Mischiefs of Faction is a collaborative political science blog, founded in 2012, with the goal of advancing and debating our knowledge of political parties. Our name comes from Federalist Paper No. 10, in which James Madison warned about the dangers of selfish political groups but conceded their inevitability in a free nation.
While borrowing his terminology, our take is somewhat different from Madison’s. We see parties as a positive force in a nation. Democracy doesn't just happen; it takes work to set the policy agenda, communicate about the issues, and get voters to the polls. Parties do a great deal of that work. The late political scientist E.E. Schattschneider put it best: "Modern democracy is unthinkable save in terms of parties." While we concede frustrations with parties, we view them as necessary for a thriving democracy, and we see their health and our nation’s as inextricably linked.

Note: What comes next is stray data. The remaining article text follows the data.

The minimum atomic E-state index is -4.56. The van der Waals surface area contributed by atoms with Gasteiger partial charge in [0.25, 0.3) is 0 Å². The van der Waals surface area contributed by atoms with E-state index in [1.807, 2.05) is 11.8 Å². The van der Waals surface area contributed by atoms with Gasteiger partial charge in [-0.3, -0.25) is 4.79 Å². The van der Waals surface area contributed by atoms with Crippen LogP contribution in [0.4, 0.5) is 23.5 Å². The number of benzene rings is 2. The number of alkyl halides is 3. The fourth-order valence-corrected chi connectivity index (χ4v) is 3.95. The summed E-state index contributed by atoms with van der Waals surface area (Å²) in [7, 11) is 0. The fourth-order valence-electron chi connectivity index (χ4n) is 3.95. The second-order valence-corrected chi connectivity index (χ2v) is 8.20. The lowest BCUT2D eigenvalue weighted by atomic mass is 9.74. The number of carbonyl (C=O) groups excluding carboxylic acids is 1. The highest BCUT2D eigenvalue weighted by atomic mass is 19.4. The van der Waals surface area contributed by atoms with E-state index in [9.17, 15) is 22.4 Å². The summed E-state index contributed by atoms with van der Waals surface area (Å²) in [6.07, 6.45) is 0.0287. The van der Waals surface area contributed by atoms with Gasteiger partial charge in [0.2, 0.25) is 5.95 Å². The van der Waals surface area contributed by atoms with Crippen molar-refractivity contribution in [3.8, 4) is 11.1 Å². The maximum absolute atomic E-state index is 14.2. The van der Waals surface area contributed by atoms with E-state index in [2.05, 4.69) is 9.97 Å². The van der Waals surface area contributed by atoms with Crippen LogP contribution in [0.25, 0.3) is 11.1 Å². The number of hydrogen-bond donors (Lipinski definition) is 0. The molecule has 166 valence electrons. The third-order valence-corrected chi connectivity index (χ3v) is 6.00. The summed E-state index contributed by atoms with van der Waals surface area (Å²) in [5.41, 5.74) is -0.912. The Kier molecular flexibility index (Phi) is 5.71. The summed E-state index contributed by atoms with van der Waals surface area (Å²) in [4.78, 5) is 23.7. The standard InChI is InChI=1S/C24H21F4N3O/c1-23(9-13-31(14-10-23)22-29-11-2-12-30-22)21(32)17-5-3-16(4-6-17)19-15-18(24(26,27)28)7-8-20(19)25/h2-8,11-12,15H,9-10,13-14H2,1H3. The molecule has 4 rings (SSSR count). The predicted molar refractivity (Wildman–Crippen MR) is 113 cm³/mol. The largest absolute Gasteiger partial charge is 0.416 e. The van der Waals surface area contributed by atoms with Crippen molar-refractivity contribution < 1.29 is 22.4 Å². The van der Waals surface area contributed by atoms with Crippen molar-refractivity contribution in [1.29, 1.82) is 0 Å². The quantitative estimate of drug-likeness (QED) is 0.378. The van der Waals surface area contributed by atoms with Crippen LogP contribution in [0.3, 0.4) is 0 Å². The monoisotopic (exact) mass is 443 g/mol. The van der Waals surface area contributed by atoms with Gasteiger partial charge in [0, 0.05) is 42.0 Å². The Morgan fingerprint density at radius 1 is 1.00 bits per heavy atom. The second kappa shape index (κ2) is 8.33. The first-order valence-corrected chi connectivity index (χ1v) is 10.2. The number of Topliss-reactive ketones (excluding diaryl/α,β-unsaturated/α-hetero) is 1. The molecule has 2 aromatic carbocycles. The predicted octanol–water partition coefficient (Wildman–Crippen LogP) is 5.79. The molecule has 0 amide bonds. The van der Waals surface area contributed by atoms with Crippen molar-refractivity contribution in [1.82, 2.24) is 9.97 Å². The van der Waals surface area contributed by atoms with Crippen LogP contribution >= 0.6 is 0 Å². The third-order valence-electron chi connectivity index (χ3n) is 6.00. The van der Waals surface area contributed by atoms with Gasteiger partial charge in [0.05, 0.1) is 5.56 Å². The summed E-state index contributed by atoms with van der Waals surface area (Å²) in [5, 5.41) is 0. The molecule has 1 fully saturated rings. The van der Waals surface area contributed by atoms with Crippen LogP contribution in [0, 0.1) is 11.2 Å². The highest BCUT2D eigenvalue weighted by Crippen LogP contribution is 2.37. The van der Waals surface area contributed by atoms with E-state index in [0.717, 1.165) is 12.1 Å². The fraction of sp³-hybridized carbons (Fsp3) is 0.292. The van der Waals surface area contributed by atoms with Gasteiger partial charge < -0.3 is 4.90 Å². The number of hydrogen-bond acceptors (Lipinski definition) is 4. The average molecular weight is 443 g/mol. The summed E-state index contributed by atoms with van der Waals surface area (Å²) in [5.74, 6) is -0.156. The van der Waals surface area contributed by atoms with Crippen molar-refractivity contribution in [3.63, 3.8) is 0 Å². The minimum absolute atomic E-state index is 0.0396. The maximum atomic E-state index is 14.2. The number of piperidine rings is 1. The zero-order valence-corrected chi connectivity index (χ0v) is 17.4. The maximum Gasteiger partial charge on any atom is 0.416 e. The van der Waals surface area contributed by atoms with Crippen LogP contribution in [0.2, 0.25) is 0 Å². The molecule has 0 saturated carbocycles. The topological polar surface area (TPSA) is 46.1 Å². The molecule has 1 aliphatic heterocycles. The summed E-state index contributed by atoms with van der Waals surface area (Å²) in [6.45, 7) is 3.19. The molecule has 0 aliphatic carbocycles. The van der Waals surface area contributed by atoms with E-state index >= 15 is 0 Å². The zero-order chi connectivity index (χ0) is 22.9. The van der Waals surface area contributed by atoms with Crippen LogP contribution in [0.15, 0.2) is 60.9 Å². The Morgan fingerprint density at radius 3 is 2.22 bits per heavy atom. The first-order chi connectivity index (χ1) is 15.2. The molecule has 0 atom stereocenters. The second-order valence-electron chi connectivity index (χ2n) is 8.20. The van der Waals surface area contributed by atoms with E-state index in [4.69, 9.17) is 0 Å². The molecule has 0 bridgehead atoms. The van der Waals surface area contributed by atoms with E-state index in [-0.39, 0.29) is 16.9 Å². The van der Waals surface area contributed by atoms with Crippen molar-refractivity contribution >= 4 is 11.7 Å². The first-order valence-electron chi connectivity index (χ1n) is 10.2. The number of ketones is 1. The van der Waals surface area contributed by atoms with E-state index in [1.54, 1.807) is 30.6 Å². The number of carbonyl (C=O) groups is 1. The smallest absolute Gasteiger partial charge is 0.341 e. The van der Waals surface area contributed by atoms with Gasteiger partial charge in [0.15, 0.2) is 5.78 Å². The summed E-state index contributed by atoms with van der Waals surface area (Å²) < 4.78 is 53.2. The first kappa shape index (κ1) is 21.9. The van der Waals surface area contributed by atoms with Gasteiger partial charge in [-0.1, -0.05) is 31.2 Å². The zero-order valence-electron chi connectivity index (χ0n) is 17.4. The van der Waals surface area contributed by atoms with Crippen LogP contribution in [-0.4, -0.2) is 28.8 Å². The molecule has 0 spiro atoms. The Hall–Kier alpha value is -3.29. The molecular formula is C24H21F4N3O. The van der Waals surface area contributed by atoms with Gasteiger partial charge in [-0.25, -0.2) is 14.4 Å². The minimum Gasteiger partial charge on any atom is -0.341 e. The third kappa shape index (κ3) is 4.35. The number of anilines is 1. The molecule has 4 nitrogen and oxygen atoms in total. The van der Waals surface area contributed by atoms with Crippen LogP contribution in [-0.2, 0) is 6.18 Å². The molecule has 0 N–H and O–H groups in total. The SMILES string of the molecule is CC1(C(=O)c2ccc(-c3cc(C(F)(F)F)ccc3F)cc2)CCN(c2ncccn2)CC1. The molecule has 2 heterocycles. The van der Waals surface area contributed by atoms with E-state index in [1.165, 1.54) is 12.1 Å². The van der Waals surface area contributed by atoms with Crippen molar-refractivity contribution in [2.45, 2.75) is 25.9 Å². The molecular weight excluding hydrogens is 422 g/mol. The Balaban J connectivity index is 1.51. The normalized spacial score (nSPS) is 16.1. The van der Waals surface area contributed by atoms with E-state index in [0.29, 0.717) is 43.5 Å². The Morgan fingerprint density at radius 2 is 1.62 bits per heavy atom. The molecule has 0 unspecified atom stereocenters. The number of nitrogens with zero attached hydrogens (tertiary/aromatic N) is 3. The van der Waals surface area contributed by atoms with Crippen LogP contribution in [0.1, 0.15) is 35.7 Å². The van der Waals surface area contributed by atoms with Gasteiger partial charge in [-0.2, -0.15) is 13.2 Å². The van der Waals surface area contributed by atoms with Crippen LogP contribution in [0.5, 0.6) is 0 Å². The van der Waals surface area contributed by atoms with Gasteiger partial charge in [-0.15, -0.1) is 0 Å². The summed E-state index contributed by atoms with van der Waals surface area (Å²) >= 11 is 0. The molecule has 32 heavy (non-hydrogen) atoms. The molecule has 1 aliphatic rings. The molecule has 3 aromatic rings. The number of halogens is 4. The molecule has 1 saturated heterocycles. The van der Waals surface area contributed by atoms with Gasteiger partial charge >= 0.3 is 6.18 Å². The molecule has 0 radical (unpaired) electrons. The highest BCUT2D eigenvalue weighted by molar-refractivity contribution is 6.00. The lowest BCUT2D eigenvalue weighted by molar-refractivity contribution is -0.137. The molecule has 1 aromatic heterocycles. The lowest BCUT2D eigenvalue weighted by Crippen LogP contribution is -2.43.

That said, the eight of us do not always focus on the same aspects of parties, nor do we always agree. Our work is mostly focused on parties in the United States, though not exclusively. And our interest in political parties motivates discussion of broader issues in American society and political institutions. These interests include Congress, the American presidency, the development of the media, and political developments in countries other than the U.S.
What we do have in common is a love of scholarly debate, an interest in understanding how parties work and can be improved, an appreciation for evidence, and a commitment to connecting political science research to current events in the real world.